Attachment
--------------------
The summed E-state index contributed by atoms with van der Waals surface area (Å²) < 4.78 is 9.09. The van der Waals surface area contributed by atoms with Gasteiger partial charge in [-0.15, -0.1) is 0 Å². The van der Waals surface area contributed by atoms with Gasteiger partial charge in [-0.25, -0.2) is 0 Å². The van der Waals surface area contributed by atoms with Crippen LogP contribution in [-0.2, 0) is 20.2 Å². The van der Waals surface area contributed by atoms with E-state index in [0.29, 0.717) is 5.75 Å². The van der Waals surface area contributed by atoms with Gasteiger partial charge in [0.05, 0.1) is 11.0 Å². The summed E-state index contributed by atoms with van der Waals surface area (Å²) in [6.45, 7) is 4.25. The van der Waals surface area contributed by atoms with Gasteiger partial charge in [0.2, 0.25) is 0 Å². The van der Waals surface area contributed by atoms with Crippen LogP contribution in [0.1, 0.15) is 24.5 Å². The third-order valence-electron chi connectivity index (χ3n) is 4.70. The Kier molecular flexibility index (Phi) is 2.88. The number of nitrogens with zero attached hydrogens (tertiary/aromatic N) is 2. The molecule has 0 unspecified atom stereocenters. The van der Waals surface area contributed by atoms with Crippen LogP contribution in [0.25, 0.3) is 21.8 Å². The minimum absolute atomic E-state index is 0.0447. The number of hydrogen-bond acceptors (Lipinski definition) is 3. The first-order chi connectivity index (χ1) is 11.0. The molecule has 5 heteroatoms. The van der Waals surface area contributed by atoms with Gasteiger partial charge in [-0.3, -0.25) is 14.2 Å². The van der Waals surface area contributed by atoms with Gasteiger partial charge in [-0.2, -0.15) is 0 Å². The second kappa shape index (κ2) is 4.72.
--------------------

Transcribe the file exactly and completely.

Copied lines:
The summed E-state index contributed by atoms with van der Waals surface area (Å²) < 4.78 is 9.09. The van der Waals surface area contributed by atoms with Gasteiger partial charge in [-0.15, -0.1) is 0 Å². The van der Waals surface area contributed by atoms with Gasteiger partial charge in [-0.25, -0.2) is 0 Å². The van der Waals surface area contributed by atoms with Crippen LogP contribution in [-0.2, 0) is 20.2 Å². The van der Waals surface area contributed by atoms with E-state index in [0.29, 0.717) is 5.75 Å². The van der Waals surface area contributed by atoms with Gasteiger partial charge in [0.05, 0.1) is 11.0 Å². The summed E-state index contributed by atoms with van der Waals surface area (Å²) in [6.45, 7) is 4.25. The van der Waals surface area contributed by atoms with Gasteiger partial charge in [0.2, 0.25) is 0 Å². The van der Waals surface area contributed by atoms with Crippen LogP contribution in [0.1, 0.15) is 24.5 Å². The third-order valence-electron chi connectivity index (χ3n) is 4.70. The Kier molecular flexibility index (Phi) is 2.88. The number of nitrogens with zero attached hydrogens (tertiary/aromatic N) is 2. The molecule has 0 unspecified atom stereocenters. The van der Waals surface area contributed by atoms with Crippen LogP contribution in [0.25, 0.3) is 21.8 Å². The minimum absolute atomic E-state index is 0.0447. The number of hydrogen-bond acceptors (Lipinski definition) is 3. The first-order chi connectivity index (χ1) is 11.0. The molecule has 5 heteroatoms. The van der Waals surface area contributed by atoms with Gasteiger partial charge in [-0.3, -0.25) is 14.2 Å². The van der Waals surface area contributed by atoms with Gasteiger partial charge in [-0.2, -0.15) is 0 Å². The second kappa shape index (κ2) is 4.72.